by Staff Writers
Mexico City (AFP) July 17, 2012
Google on Tuesday unveiled an online information exchange platform to try to give some extra lasting power to more than 3,000 endangered languages.
Called endangeredlanguages.com, it is out to help improve the exchange of digital source materials in languages spoken by small numbers of people, from Navajo in the United States, to Aragonese in Spain, to Koro in India and Burunge in Tanzania.
"It is an open, on-line platform where anybody can get on and start sharing materials in those languages which are in danger of being lost," said Miguel Alba, Google's Mexico marketing chief.
"Today there are around 7,000 languages spoken around the world, but half of them are expected not to survive to the end of this century," Alba said.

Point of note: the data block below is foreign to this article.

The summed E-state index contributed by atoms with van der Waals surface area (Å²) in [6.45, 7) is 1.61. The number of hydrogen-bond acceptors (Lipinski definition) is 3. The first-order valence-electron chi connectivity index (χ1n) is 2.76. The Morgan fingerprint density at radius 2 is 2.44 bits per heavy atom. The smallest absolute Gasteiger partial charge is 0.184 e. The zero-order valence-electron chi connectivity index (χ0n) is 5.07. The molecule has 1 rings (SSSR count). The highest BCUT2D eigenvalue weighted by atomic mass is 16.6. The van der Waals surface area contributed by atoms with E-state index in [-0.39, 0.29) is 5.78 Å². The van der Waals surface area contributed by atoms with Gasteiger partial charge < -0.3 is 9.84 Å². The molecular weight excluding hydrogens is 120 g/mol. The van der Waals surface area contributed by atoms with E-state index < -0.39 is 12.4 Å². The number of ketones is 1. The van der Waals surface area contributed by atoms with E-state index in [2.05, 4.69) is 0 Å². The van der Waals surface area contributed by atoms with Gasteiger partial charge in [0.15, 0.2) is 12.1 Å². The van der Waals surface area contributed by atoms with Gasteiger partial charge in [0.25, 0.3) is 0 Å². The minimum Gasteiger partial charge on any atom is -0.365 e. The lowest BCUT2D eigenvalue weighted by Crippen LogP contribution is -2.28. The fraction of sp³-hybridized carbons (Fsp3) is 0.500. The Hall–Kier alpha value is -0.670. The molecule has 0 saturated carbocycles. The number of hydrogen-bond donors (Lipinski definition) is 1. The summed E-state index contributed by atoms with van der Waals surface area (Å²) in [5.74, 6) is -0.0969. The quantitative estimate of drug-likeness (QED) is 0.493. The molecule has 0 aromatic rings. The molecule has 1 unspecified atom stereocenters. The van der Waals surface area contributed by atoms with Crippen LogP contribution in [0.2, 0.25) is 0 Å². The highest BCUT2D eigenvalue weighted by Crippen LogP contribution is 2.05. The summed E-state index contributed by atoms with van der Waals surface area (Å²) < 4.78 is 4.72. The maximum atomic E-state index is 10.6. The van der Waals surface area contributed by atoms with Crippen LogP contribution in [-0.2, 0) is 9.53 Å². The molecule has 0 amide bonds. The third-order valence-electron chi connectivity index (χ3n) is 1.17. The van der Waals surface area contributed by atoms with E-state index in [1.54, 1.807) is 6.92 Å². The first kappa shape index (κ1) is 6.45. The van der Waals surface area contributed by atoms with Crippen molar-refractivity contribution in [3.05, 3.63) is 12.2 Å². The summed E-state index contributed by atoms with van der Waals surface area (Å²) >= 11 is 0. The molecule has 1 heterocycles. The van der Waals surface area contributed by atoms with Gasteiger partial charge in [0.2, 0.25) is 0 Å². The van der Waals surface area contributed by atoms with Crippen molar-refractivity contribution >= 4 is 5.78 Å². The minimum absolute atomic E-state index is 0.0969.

It is hoped that the languages will get an extra dose of energy as users share texts, videos, photos and audio files.
"Generally languages that are threatened are being abandoned by their own speakers as they are not seen as positive and speakers instead opt for another language seen as more economically or socially advantageous, said anthropologist Francisco Barriga.
But if users see their languages reflected positively in world media they may start taking stock more seriously, of all that can be lost, Barriga said.
All About Human Beings and How We Got To Be Here
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The Clovis First Theory is put to rest at Paisley Caves
Copenhagen, Denmark (SPX) Jul 16, 2012
Who were the first humans to enter the North American continent? Were they humans who founded what is known as the Clovis culture over 13,000 years ago? Or did other, totally unrelated peoples precede the Clovis immigrants? This issue has been intensely, if not bitterly debated for decades. The Clovis culture has been seen as the cradle of North American indigenous culture. Now new interna ... read more
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